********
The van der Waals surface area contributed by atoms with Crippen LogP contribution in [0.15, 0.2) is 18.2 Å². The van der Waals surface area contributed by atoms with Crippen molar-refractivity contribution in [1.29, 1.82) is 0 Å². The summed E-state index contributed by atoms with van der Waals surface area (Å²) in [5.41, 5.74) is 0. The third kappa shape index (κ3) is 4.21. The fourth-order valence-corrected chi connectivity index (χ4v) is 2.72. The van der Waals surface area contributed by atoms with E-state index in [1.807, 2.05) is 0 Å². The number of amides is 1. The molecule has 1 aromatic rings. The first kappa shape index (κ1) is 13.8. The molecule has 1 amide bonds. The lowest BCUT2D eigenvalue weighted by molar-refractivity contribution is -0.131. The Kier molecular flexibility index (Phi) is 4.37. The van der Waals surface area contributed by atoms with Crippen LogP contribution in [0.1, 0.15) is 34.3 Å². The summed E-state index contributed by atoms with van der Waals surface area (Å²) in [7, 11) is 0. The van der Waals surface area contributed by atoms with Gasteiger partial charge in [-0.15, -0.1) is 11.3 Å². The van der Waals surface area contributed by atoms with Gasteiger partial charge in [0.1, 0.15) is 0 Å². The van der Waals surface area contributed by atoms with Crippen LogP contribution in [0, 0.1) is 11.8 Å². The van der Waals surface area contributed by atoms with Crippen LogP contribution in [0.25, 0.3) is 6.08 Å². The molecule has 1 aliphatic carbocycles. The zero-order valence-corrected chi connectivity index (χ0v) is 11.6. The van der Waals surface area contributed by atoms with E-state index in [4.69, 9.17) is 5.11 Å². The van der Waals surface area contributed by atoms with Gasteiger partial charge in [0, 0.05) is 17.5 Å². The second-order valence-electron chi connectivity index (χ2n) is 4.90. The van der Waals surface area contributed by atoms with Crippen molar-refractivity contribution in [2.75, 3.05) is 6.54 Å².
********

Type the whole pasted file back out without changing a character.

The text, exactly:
The van der Waals surface area contributed by atoms with Crippen LogP contribution in [0.15, 0.2) is 18.2 Å². The van der Waals surface area contributed by atoms with Crippen molar-refractivity contribution in [1.29, 1.82) is 0 Å². The summed E-state index contributed by atoms with van der Waals surface area (Å²) in [5.41, 5.74) is 0. The third kappa shape index (κ3) is 4.21. The fourth-order valence-corrected chi connectivity index (χ4v) is 2.72. The van der Waals surface area contributed by atoms with E-state index in [1.807, 2.05) is 0 Å². The number of amides is 1. The molecule has 1 aromatic rings. The first kappa shape index (κ1) is 13.8. The molecule has 1 amide bonds. The lowest BCUT2D eigenvalue weighted by molar-refractivity contribution is -0.131. The Kier molecular flexibility index (Phi) is 4.37. The van der Waals surface area contributed by atoms with Crippen LogP contribution in [0.1, 0.15) is 34.3 Å². The summed E-state index contributed by atoms with van der Waals surface area (Å²) in [7, 11) is 0. The van der Waals surface area contributed by atoms with Gasteiger partial charge in [-0.15, -0.1) is 11.3 Å². The van der Waals surface area contributed by atoms with Gasteiger partial charge in [0.1, 0.15) is 0 Å². The van der Waals surface area contributed by atoms with Crippen LogP contribution in [0, 0.1) is 11.8 Å². The van der Waals surface area contributed by atoms with Crippen LogP contribution in [0.25, 0.3) is 6.08 Å². The molecule has 1 aliphatic carbocycles. The zero-order valence-corrected chi connectivity index (χ0v) is 11.6. The van der Waals surface area contributed by atoms with E-state index in [4.69, 9.17) is 5.11 Å². The van der Waals surface area contributed by atoms with Gasteiger partial charge in [0, 0.05) is 17.5 Å². The second-order valence-electron chi connectivity index (χ2n) is 4.90. The van der Waals surface area contributed by atoms with Crippen molar-refractivity contribution in [2.75, 3.05) is 6.54 Å².